Building a vibrant and experiential hub
Sari Nevanlinna, the new Vice President of Passenger Services, sees the port playing a key role in the tourism ecosystem. Nevanlinna has come to the maritime industryfrom aviation, and she intends to enter into wide-ranging discourse in order to develop the port’s surroundings, passenger experience and operations.
“Sari, you will be wasted here,” said a Store Enso director on a desert safari in North Africa.
In her early twenties, Sari Nevanlinna worked as an associate officer in the Embassy of Finland, hosting export promotion trips. She was interested in the relations between states, world trade and international business.
Very soon, Nevanlinna felt the draw of business life, with its strong sense of transformation and continuous development.
Effective development work
Nevanlinna’s career has progressed at a good rate. She has taken on new responsibilities when the opportunity has arisen.
“My prior experience is intertwined with the future, and I have felt that I have something to give,” says Nevanlinna.
When she began working at Finnair, the company was caught up in a spiral of negative publicity and was struggling with profitability.
“Finnair at that time, was facing many challenges.”
The new strategy and business development team was built around Mika Vehviläinen, who was then Finnair’s CEO. The key projects executed strategy with Must-win Battle methodology. The aim was to focus on core business, cut costs, and improve profitability.
“In my first few years, we were cutting heavily and carrying out operational development in every part of the organization.”
Nevanlinna’s career at Finnair taught her how to develop business operations at a large listed company and how people can be inspired to be part of transformation.
After the strategic development projects, Nevanlinna moved to operational line management roles and worked on leading Finnair´s ground experience. As a leadership team member of the customer experience unit, Nevanlinna improved the travelling experience and was responsible for Finnair’s most profitable business, ancillaries.
“Together with our great team, I created the ancillary strategy and developed the service portfolio significantly. The work won many awards. Finnair received the most prestigious recognition in the aviation industry for its ancillary product portfolio at the Future Travel Experience Awards in 2017 and 2018.
“I was not planning to leave Finnair. However, I became more interested in the Port of Helsinki when I heard about the new strategy and vision”
Now, the Port of Helsinki and its strategic development have become Nevanlinna’s mission.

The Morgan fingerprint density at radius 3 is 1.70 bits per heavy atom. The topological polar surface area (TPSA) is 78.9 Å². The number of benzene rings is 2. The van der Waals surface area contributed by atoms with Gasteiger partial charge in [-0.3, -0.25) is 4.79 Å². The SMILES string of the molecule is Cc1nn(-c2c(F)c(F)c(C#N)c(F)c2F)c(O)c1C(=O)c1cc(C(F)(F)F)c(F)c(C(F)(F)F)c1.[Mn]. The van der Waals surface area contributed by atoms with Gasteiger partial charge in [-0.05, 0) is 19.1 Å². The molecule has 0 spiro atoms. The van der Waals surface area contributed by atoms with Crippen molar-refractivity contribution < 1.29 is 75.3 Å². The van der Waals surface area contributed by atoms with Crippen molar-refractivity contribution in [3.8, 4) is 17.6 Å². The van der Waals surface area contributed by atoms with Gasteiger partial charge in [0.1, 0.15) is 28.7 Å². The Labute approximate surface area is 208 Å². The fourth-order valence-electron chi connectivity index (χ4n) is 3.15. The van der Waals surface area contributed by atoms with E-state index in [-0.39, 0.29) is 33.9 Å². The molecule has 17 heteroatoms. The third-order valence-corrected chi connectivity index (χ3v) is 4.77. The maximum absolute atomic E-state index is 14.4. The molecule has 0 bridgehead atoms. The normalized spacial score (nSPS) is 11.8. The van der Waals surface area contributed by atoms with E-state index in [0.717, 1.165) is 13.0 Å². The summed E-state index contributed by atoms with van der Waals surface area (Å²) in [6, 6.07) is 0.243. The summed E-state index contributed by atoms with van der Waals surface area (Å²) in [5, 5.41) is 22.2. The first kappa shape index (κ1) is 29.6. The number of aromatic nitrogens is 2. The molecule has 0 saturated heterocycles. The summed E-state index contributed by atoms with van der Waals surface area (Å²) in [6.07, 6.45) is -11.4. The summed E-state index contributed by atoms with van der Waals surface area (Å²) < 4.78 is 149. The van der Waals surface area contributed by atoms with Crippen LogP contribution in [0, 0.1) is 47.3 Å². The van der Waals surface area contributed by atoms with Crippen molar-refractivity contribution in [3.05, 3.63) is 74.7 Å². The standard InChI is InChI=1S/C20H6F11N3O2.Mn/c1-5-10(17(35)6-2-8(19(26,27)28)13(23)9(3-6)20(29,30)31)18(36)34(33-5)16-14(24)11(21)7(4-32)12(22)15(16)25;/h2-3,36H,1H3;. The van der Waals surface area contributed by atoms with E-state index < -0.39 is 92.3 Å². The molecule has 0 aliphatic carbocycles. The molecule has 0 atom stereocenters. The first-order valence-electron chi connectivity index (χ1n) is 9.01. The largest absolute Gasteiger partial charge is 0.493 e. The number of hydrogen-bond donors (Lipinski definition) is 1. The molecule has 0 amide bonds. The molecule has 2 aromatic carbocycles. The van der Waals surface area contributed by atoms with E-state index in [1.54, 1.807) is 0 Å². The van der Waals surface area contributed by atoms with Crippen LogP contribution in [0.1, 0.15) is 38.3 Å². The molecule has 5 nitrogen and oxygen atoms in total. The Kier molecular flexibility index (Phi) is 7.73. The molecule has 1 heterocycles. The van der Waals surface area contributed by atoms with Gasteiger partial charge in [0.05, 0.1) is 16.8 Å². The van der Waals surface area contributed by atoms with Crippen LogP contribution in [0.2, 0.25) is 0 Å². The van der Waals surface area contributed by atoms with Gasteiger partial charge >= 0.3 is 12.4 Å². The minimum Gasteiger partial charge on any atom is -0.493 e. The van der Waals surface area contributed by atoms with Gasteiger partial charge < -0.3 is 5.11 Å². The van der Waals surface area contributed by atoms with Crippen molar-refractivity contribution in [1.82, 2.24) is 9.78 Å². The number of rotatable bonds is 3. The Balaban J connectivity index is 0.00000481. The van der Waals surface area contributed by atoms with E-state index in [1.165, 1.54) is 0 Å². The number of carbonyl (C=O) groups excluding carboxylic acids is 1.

A leader who listens and is eager to further develop
Whenever the management is restructured, it always raises interest. Nevanlinna has been pleased to see that the personnel are proud to work for the Port of Helsinki. That is a good starting point.
Ville Haapasaari, the Port of Helsinki’s CEO, and Sari Nevanlinna, who will take up her new position in December, both have a background in aviation. Nevanlinna was on the other side of the table with Haapasaari in her role as head of ground experience.
“I became more interested in the Port when I heard about the new strategy and vision, and the aim to have the world’s most functional port concept.”
“I was probably recruited to this position because of my background and for the fact that the aviation industry is known for operational excellence and processes that could also be utilized at the port,” says Nevanlinna.
Nevanlinna is known for excellent results in increasing revenues, developing customer experience and coaching high-performing teams. She does not consider herself a leader for the status quo – she thrives in companies that are seeking to develop and challenge themselves.
“Modernization is a strong part of my DNA. The things that work well will be retained.”
Needs analysis has begun
The first thing that Nevanlinna intends to do is to identify the customer needs. She will use the organization, partners and stakeholders.
Nevanlinna believes that useful information for development work can be found from customer insights.
“When you have a 360° view of a situation, you can build concepts that can take you far,” Nevanlinna says.
She is planning to analyze the needs of shipping companies, citizens, individual holidaymakers and people travelling on business: Which services should be available at the port? What needs and expectations do the various stakeholders have?
As she jogs around the harbour surroundings, Nevanlinna has been preoccupied with broader issues such as what type of role the port could play in the everyday lives of citizens living in Helsinki.
“In order to develop services, the owner’s target state must be understood and customers’ needs must be extensively studied. The port plays a major role in the society. The Port of Helsinki is the gateway to Finland.”